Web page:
My 2021 gaming finally began on a beautiful early summer's day in a woodland outside Nailsworth. I had arrived at The Woods in the Woods - a chance to finally play a campaign of Geoff Solomon-Sims' fine diceless skirmish game The Woods.
I brought with me my Myeri warband - over the course of the day we scouted out the edges of our realm. Unwanted Huldraugur guests sought to seize a monument on our borders and had to be repelled.
We tried to avoid being seen by Bucca spies - having to finally kill their leader before he took back the secret of our location.
And we found ourselves shot at by Gnawlocks erecting their own totems in contested territory.
The day finally ended with a grand battle involving all of the forces trying to seize fae to obtain their secrets.
The setting was beautiful, the terrain flowing seamlessly into the woods beyond. I even saw a stinkhorn mushroom!
I returned home rested and refreshed. We'd been looking after my mother ever since my father died last winter. She'd been suffering from long COVID, and I wanted to get back to meet with the occupational therapist who was coming to the house to advise on how we could support her recovery. The signs were encouraging and my mother, though still very tired, was making good progress. June passed and I was full of optimism. Little did I know that within weeks, my mother too would be dead.
My next gathering for gaming, then, was in the shadow of her funeral. Bring Out Your Lead had been postponed, but resourceful gamers still hatch plans to use the accomodation they had already booked in Newark. The result was three games in three days in three counties.
First, to Nottingham and Warhammer World (my first ever visit there, in fact), to play a mini-campaign of Realms of Chaos with the insanely creative Curtis Fell.
Then on Saturday to Derbyshire for the 'main event' at Bonsall Village Hall, organised by John Ratcliffe. This was the latest installment of our Adventures in Little Albion campaign, Ye Olde High Speed 2
John wrote up the background as follows:
Baron De Pfeffel (the corrupt and narcissistic ruler of southern Little Albion) and his evil Tilean advisor ‘Dominico the Rat’ have a plan to build a new high speed cart track through the ancient woodlands of central Little Albion. De Pfeffel is selling the cart track on the basis that it will cut 5 minutes off the four day journey from the fetid, southern swamplands of Hacked-Knee Marshes to the frigid, northern moors of Mankburgh.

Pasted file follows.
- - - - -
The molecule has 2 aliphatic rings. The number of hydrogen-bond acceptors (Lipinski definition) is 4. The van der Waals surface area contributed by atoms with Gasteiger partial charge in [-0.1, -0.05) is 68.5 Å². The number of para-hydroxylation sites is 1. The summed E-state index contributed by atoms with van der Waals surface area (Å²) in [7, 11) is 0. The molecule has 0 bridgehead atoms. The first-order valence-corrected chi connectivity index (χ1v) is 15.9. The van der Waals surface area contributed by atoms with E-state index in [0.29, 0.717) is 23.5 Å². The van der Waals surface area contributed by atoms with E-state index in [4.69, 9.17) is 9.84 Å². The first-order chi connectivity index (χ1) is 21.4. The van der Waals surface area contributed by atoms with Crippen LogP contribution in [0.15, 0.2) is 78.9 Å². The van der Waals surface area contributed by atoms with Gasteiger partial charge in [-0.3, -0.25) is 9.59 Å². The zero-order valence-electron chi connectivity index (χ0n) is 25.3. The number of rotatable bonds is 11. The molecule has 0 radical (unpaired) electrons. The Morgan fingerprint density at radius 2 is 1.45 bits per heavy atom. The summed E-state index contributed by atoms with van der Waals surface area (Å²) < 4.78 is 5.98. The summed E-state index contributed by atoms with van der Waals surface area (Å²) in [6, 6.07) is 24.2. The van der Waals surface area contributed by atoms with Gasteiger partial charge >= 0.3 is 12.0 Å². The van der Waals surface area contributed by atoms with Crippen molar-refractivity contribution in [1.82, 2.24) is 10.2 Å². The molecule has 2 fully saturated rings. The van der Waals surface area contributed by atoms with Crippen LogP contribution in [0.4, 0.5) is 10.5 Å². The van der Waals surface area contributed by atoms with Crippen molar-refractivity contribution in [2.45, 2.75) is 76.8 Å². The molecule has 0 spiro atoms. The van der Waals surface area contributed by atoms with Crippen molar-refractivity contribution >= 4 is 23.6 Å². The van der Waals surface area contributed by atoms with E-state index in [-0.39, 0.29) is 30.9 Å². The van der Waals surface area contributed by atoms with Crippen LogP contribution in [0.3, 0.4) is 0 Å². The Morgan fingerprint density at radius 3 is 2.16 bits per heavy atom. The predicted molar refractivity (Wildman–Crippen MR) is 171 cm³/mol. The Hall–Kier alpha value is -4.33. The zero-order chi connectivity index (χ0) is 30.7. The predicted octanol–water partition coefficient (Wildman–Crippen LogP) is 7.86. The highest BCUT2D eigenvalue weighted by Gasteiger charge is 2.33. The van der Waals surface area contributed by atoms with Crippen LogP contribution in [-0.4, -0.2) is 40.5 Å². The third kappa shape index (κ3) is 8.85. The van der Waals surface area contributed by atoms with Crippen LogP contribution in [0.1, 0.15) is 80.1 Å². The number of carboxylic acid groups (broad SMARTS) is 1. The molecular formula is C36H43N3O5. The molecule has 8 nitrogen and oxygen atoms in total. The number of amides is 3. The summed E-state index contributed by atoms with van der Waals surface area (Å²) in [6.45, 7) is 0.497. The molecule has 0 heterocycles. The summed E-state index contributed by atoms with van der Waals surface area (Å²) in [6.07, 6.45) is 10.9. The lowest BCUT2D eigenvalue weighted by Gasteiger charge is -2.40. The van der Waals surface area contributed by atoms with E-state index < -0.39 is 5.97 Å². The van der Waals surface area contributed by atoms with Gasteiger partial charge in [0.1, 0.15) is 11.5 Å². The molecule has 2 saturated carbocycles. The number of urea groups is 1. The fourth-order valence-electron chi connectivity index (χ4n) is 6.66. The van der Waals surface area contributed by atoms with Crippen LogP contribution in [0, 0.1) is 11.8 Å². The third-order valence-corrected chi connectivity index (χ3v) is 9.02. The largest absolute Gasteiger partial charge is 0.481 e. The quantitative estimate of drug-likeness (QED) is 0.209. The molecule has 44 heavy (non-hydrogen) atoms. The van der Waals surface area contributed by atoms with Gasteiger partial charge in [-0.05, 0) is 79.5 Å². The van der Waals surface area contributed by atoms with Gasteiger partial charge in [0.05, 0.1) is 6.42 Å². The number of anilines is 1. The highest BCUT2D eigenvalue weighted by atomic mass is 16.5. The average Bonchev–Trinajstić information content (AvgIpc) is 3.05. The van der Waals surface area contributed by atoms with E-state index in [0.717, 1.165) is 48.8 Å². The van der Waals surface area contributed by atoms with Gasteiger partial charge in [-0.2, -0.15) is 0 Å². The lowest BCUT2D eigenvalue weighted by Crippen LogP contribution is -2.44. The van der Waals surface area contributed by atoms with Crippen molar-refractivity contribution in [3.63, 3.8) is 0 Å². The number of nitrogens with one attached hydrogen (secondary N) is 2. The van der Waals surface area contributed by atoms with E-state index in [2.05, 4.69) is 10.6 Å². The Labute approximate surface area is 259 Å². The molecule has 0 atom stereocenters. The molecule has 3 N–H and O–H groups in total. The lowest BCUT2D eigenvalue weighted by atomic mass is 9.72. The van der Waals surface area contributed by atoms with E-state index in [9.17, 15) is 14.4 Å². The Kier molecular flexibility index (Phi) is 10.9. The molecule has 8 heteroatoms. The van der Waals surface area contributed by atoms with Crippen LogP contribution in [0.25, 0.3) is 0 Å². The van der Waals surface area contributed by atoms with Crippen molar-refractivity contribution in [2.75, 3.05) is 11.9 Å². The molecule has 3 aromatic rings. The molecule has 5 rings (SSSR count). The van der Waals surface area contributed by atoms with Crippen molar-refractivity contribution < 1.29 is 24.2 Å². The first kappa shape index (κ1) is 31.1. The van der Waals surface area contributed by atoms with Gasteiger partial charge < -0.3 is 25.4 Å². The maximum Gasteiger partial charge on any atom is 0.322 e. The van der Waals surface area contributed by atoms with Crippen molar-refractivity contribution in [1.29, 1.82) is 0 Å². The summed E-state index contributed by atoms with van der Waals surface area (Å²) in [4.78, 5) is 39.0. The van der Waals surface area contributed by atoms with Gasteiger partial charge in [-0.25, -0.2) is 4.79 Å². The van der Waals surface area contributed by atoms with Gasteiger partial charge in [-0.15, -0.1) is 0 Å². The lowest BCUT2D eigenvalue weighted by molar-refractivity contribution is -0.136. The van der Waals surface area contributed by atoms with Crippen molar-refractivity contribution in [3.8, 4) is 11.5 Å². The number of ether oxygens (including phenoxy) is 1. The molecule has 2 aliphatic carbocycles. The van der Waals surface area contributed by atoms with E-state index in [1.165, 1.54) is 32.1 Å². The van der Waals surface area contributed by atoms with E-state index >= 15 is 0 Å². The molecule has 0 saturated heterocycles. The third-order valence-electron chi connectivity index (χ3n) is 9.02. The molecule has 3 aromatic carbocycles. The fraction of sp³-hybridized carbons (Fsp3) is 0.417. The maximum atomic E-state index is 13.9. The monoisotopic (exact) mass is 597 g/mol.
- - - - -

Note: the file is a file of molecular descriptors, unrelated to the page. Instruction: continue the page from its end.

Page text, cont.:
Why anyone would want to make this journey, in either direction, is a complete mystery.
All the foulmouthed, unwashed, cruel and spiteful creatures of Little Albion adore De Pfeffel and have flocked to his banner... As the Goblin Warlord Snagsnaffl put it: "Ee shayrz ahr valyoos, innit."
I gathered together the treehuggers in my collection - elves and halflings - and placed them under the command of the inestimable Professor Tiggywingle.
You can read more about the sacrifice the creatures of the woodland and their allies made to stop Ye Olde High Speed 2 over at Fimm McCool's (i.e. Geoff's) blog... But as you can see, the battle - and especially Curtis' Tree Crushing Machine - were quite a sight to behold!
And finally on Sunday to Lincolnshire and to Foston Village Hall (many thanks to Tom Reynolds for organising!) for another game of "The Woods" - a 3 way skirmish, struggling to desecrate tombs while Geoff's Fae attempted to consecrate the land themselves, and goblins under the command of Jerome Franklin-Ryan simply tried (successfully) to trip us all up.
After all of which I needed to go back to Liverpool, to the family home, to try and reckon with the loss of my mother. As Matthew Street and myself wait in Grantham station (which contains, it should be said, a very fine micropub) ready to go our separate ways, we find the trains massively delayed. Someone had thrown themselves on the line somewhere to the south. We sat and waited and drank and spoke with the lad behind the bar about life and death and the things you wish you'd had a chance to say to people now gone.
Why do I mix up all this chat about gaming with the pain of grief? Not to try and spoil the pleasure of the games - that was very real. Nor to trivialise the loss, which still cuts deep. But that is just how life is. Darkness and light whisper sweet nothings to one another, and neither seem in any hurry to let us in on their secrets.
Well, mostly, I just wanted to write something like this: people sometimes say that playing games is all about escapism, and there's obviously truth in that. But I don't think that's all there is to it. The creativity, the laughter, the absolute joy of spending time with friends - that's not escapism. Escapism implies trying to get away from 'real life' for a brief spell; but that creativity, friendship, and joy brings you back to what real life is like, or at least what it can be like. These moments are not some mere escape, they are life at its brightest. And I am thankful to you all for making them happen.